Being able to bounce back when life deals us a blow is one of the most important skills our children need to learn because the impact of being resilient — or not being resilient — is felt every single day by everyone around us.
Whether you realize it or not, you’ve been developing the skill of resilience for most of your life. Every time you’re presented with a stressful challenge or an obstacle, you have an opportunity to exercise and apply the “skill” of resilience. This skill is what helps you persevere when things get hard. When you learn to deal with difficult situations and setbacks, and keep going, it means you’ve developed some resilience.
Without doubt resilience is something we want to see in our children, but where does it come from and how can we help them develop it?
Experts define resilience as “the process of adapting well in the face of adversity, trauma, tragedy, threats or significant sources of stress”. When it comes to our children, we don’t want them to face trauma, tragedy, adversity or significant sources of stress, but when they do, it isn’t all bad. A little adversity helps kids build resilience, and helping them build resilience with things they are facing now will provide a solid foundation for them when the bigger storms of life hit. Learning to persevere when challenges arise and problem solve when confronted with unexpected setbacks will give them an invaluable skill and set them up for future successes.
The good news is resilience is a skill that can be developed and nurtured in children somewhat naturally, you just need to be aware of the opportunities hiding in plain sight. Resilience can be built — even without us noticing — through a pretty typical cycle, one that you and your child probably experience multiple times a day. The cycle begins when a “traumatic” or challenging event occurs, which could range from losing homework or failing a test to being bullied. They will experience stress, and they’ll respond both emotionally and physiologically. At this point, as you consistently provide reassurance and guidance and as teachers or friends jump in with encouragement, your child will feel secure and the initial heightened responses are calmed. Working with your child to assess the situation, problem solve for workable solutions, and set small goals will lead to positive outcomes for the stress cycle. Experts say this entire process builds resilience because it encourages the child to be calm, solution-oriented in the face of challenge, and reinforces that external support systems are all around them. All this makes experiencing stress potentially a good thing. As parents we just have to encourage our children through it.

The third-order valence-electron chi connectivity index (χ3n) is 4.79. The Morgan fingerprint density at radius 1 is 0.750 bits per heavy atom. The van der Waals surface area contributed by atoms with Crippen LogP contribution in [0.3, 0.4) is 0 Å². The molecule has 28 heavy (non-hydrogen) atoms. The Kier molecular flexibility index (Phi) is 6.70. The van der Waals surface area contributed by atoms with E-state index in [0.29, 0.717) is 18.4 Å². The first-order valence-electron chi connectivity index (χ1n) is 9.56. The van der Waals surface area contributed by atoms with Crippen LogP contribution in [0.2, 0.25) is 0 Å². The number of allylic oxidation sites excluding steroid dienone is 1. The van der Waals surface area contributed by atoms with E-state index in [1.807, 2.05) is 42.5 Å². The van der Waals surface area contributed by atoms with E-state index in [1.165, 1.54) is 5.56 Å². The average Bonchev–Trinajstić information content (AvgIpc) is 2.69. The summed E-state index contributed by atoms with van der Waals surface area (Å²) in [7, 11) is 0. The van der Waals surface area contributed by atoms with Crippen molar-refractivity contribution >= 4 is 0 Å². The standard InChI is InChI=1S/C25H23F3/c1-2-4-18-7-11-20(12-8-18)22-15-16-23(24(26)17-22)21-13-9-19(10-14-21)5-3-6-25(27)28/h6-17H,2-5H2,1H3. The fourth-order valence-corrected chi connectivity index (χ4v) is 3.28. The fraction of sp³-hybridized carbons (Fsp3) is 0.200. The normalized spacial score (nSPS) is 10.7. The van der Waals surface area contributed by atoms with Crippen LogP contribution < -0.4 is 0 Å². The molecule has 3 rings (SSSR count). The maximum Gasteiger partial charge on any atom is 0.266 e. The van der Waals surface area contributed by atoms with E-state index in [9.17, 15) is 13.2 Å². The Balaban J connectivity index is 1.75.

When your child faces stressful situations, you can provide the reassurance and guidance they need to build their resilience muscle. The result will be a child who is learning to adapt positively despite setbacks and one who can see challenges as learning opportunities. They can become optimistic and hopeful, and keep things in perspective. They will learn to persevere and
even thrive in the face of challenges, disappointments, and difficulties, and they’ll look for alternative ways to handle unexpected setbacks or roadblocks. All of these things can become reality when we foster resilience in our children.
That’s good for them, and that’s good for you too.
AAP. (2019). The Resilience Project. We can stop toxic stress. Retrieved from https://www.aap.org/en-us/advocacy-and-policy/aap-health-initiatives/resilience/Pages/Promoting-Resilience.aspx.
AAP. (2019). The road to resilience. Retrieved from https://www.apa.org/helpcenter/road-resilience.
Petersen, N. (2016). ADHD and Resilience. Psych Central. Retrieved on July 2, 2019, from https://blogs.psychcentral.com/adhd-millennial/2016/10/adhd-and-resilience/